Warning! Some library functions are not thread safe because they use global or static variables, as discussed in class. strtok() is one of them. Read the man page to see if such system calls are thread safe. Often, there is a thread safe version, such as strtok_r().


Since you will be maintaining two source code programs for this project (the client and the threaded server), as well as the socket wrappers, you will want a Makefile. Here is a sample:

# makefile for threaded client-server (using pthreads)

LIB = -lpthread
CC = cc

all: server client

server: server.c sock.o
	$(CC) -o server server.c sock.o $(LIB)

client: client.c sock.o
	$(CC) -o client client .c sock.o $(LIB)

sock.o: sock.c sock.h
	$(CC) -c sock.c

	/bin/rm -f client server core *.o *~

See the man page for make for additional information on how to use makefiles.


You are to experimentally measure some performance parameters for your threaded server versus multiple-process. Specifically, you will use getrusage() to measure:

The easiest way of doing this is to have each child process (in the forked server) print out getrusage() statistics for itself. The system call getrusage() returns some process statistics that are kept by the operating system. See count.c for a sample of how to use getrusage() and do a man getrusage() for more information. For your project, you may print the statistical information to a file or just capture it from standard output. You can then analyze the data by adding the values across all children.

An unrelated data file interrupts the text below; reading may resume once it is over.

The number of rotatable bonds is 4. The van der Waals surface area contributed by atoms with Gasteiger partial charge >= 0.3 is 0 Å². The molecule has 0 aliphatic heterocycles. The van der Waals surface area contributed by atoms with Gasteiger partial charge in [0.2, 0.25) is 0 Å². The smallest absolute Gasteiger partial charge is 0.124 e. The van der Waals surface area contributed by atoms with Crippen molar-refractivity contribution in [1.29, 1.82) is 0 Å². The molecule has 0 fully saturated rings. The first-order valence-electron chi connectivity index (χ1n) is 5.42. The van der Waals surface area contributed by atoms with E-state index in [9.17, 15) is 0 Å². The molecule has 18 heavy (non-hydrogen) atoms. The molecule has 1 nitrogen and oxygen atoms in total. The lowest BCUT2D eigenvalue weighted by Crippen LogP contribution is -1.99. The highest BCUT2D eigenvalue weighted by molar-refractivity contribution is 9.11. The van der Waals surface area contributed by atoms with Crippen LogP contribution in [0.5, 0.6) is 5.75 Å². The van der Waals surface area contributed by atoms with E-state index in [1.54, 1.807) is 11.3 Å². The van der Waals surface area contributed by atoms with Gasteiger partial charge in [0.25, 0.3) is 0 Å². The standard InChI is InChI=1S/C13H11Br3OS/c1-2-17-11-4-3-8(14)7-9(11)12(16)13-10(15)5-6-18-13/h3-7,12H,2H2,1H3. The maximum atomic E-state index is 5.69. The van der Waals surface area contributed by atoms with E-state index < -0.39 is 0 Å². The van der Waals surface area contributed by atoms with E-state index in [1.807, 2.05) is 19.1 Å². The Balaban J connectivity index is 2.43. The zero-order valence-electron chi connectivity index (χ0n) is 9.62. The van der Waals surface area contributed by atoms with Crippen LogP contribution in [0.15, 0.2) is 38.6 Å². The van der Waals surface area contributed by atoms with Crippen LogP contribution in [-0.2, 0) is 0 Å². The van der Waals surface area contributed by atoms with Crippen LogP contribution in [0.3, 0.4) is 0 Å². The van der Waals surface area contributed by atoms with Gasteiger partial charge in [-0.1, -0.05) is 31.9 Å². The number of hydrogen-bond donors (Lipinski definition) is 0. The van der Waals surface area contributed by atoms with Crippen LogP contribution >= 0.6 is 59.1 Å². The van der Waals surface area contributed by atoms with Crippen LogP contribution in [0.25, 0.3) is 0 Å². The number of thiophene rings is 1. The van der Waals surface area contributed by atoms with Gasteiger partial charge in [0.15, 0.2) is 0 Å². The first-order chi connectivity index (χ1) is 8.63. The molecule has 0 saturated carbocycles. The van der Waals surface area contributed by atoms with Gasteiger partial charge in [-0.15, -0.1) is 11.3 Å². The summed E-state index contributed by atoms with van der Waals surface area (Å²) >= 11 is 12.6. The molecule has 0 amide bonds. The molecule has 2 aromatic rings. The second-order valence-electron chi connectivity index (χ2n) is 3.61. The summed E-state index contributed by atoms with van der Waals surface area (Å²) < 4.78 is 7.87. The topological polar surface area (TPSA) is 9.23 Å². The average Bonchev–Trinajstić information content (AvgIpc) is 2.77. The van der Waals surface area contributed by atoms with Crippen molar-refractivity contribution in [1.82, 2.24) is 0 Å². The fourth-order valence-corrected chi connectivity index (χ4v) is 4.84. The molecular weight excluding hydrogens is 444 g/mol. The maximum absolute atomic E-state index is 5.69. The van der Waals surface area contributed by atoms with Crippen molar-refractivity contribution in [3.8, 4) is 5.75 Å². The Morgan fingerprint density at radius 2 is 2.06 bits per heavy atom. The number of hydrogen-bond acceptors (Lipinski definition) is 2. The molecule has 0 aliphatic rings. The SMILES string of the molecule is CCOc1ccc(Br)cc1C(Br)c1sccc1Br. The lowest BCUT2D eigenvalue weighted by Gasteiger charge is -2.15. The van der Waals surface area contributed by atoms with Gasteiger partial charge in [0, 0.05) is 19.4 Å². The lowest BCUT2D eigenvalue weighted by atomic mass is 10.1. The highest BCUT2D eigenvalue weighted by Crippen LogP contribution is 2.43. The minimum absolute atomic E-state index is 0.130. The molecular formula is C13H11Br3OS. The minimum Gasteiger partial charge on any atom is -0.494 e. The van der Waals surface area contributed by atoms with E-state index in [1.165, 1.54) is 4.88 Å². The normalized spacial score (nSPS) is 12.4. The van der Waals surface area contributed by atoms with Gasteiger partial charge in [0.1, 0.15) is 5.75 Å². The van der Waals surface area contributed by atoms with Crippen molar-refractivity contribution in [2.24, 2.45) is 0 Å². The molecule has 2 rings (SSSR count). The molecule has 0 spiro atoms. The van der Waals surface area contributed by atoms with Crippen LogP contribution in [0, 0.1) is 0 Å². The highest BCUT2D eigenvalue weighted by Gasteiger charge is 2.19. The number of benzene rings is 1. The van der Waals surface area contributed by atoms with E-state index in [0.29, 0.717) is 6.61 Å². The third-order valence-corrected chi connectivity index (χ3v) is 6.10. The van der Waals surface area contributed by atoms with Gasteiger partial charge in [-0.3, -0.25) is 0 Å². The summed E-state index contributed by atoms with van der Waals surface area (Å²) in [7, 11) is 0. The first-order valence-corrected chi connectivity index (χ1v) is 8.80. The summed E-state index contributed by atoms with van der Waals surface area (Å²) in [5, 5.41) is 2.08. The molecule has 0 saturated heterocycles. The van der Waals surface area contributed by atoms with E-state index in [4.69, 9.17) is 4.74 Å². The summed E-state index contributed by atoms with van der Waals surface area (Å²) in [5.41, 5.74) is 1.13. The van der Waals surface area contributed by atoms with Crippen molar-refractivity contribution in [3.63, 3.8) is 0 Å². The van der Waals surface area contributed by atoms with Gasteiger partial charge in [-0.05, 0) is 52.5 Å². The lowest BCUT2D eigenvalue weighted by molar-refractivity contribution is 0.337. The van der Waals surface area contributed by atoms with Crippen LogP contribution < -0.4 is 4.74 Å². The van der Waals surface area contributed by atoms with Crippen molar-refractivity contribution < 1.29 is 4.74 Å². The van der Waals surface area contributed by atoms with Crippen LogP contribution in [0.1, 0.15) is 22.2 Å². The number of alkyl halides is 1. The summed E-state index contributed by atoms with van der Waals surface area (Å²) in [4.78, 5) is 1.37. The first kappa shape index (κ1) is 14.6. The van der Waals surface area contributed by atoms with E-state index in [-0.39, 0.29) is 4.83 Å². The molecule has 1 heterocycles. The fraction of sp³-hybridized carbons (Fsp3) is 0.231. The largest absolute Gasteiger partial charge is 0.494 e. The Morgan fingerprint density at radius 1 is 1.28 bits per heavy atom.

For the thread based server, you do not need to gather data for all the children and then add it. Instead, you just have the main thread gather data about itself.

You should do multiple runs with an increasing number of clients, say at least 1, 2, 3 and 4. Fixing a certain number of clients, you should also varying the length of the client connections, say from 10 seconds up to 2 minutes.

After gathering the data, you must analyze it. Draw at least two graphs:

Each graph should show two lines, the threaded server performance and the forked() server performance. The graph should have a title, and the axes should be clearly labled with the units. You should also compute average values for each of the statistics gathered above. Draw conclusions on what you see in the graphs. In particular, you must explain any results that result in conclusions you draw up given your data.

You might use gnuplot to generate your graphs. Gnuplot is an interactive plotting program. Do a man gnuplot for more information. Gnuplot has an online help in it's shell, too. Just type "help".

Hand In

Be sure to turn in all code needed to compile your program, including the socket wrappers, Makefile and client code. Make sure you have the names and login ids for all group members. In addition, turn in the code you used to do your performance evaluation along with your performance writeup. You may turn in your graphs electronically as long as they are in postscript, excel or some other format that I can read. Please compress your files before turning them in.